Baptism Around the World: Pools, Prisons, and Ponds [Photo Gallery]

baptism around the world

This is a beautiful photo gallery of baptism around the world.

A number of years ago, a man named Philip had an encounter with an official from Africa. After Philip shared the gospel with him, the official believed and desired to be baptized. The two men came to the only body of water at their disposal—presumably a stream or pond—and the official was baptized in front of an audience of One.

In twenty-first-century America, baptisms often look quite different. Although the outward symbol of faith is the same, many of us are submerged in a baptistry situated at the front of our church, maybe even in heated water.

But in many places around the world, people are baptized under the same circumstances as the Ethiopian eunuch in Acts 8—in whatever water is available and in front of only a handful of people. Some do so in relative secrecy to avoid persecution by governments or their community.

Though our baptisms have great differences, the same God is glorified by the visible reminder that someone has gone from death to life and now lives in a restored relationship with him. Let’s take a look at baptisms around the world and praise God for what he has accomplished.

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Photo by Wanne Dina.

 

 

 

 

 

 

 

 

 

 

 

A church in a tiny fishing village in Mozambique was started in 2010 by Jeremiah Johnson, a short-term IMB missionary who died in a motorcycle accident on the field in April of that year. At the time of Johnson’s death, the church had only a few Christians. Nine years later, the church has grown tremendously and baptizes new believers off the shores of the village.

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Photo by Su.* Baptism around the world in South Africa.

The Kirkwood Prison in Port Elizabeth, South Africa, doesn’t have a tank suitable for baptizing inmates who come to faith. That doesn’t stop IMB missionary Helmer Jenson and his South African national partner, who are involved in a prison ministry through a local church, from helping inmates follow Christ’s example of baptism. They bring a deflated pool to the prison a week prior and leave it with the prison chaplain. On the morning of the baptism, inmate leaders are given permission to inflate the pool and fill it with water in the prison yard. The yard is lined with cell windows, so the baptisms are a very public testimony of the man’s choice to follow Jesus.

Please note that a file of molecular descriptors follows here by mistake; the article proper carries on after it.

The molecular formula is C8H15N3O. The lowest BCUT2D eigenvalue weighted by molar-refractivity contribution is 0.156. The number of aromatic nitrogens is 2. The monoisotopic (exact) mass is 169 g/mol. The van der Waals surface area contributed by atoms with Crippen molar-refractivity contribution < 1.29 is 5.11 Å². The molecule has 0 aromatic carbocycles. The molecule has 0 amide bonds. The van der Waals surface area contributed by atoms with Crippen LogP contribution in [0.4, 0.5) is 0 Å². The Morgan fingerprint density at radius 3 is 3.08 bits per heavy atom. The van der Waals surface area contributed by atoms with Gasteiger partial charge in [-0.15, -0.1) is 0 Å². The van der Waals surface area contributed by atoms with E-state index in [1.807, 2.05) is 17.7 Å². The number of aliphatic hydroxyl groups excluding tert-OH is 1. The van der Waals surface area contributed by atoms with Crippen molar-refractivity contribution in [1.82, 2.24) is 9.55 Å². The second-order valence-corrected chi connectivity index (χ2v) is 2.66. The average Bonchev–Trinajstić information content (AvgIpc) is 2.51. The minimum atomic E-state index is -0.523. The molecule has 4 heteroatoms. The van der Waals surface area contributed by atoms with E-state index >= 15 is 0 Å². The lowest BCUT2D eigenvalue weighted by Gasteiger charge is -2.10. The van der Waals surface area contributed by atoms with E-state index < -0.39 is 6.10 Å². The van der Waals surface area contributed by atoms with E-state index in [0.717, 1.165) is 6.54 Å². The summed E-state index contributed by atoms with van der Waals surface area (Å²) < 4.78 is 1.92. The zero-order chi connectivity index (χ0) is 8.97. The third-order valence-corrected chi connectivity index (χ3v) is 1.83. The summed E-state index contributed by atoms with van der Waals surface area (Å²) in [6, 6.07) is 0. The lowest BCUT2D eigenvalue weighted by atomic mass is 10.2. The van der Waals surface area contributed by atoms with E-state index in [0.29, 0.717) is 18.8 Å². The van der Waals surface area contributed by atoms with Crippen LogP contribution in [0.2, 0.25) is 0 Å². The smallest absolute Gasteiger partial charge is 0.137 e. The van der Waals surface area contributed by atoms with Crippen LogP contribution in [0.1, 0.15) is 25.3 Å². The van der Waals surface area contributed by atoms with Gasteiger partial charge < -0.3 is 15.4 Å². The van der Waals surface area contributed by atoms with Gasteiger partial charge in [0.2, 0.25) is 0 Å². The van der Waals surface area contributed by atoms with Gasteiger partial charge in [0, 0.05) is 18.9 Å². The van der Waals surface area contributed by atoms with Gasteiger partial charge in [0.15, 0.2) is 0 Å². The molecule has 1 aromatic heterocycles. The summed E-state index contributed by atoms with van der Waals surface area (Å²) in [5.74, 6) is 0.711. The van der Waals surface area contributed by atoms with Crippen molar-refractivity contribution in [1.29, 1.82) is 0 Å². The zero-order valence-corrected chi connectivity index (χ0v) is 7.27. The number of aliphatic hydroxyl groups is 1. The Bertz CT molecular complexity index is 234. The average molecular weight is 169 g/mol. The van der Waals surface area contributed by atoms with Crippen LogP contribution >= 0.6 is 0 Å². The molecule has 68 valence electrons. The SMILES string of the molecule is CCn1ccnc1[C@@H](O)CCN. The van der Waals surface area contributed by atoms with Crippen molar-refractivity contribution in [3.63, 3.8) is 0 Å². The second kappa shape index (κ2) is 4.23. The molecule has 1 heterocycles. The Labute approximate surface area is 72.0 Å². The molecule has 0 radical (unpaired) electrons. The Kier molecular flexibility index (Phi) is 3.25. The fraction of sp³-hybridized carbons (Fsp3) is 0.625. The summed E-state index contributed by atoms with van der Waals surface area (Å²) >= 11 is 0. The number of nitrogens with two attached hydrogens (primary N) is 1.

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Photo by Wanne Dina. Baptism around the world in Mozambique.

On the outskirts of a seaport neighborhood in Quelimane, Mozambique, a church leader helps people gathered to be baptized make their way down the muddy shore to a local pastor and IMB missionary Matthew Stauffer in the water. The church has grown quickly in recent years and desires to see the entire neighborhood soon baptized in these waters.

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Photo by Tim Shaw. Baptism around the world in Botswana.

When IMB missionaries Tim and Lee Shaw hosted volunteers from their home church in Georgia, they all decided to go to the village of Etsha in northern Botswana to evangelize among an unreached people. Three people came to faith and two were baptized. The only available body of water was swarming with crocodiles, so the Shaws had to come up with another plan. They found some cinderblocks and a tarp, built a makeshift tank, and baptized the two new Christians.

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Photo by Hugh Johnson. Baptism around the world in South Asia.

A local pastor and church elders in South Asia baptize new believers in a well outside a small rural church. New Christians in this country often ask to be baptized early in the morning and in less populated locations. Although it’s not illegal to be a Christian here, the country’s anti-conversion laws lead to intense scrutiny of existing Christians and new believers if a baptism has occurred.

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Photo by John Dina. Baptism around the world in Mozambique.

An IMB team in Mozambique incorporates the installation of fresh-water wells in their church planting efforts. One day, when they were working to install a well, they shared the gospel with a man who came to observe them. The man believed, so they brought him to the static waters of a nearby pond where he was baptized by a Mozambican pastor.

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Photo by Katlyn Pedroza. Baptism around the world in Germany.

In Germany, not every church has a baptistry, and some churches do not meet in traditional church buildings. Believers’ baptisms can take place in various locations—in the church, at a lake or at the ocean, in swimming pools and even in bathtubs. The baptism service is not simply an add-on event to the Sunday morning church service. The entire service revolves around the individual or individuals getting baptized.

After sharing his testimony of how he came to faith with this family and with the members of his house church, an older man on a hot summer’s day in Germany took a step of obedience by participating in baptism in a backyard pool. He had heard the gospel a number of times during weekly house church meetings before he finally put his trust in Jesus.

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RachelCohen@churchleaders.com'
Rachel Cohen is a content editor for imb.org. She lives in South Asia with her husband and daughter.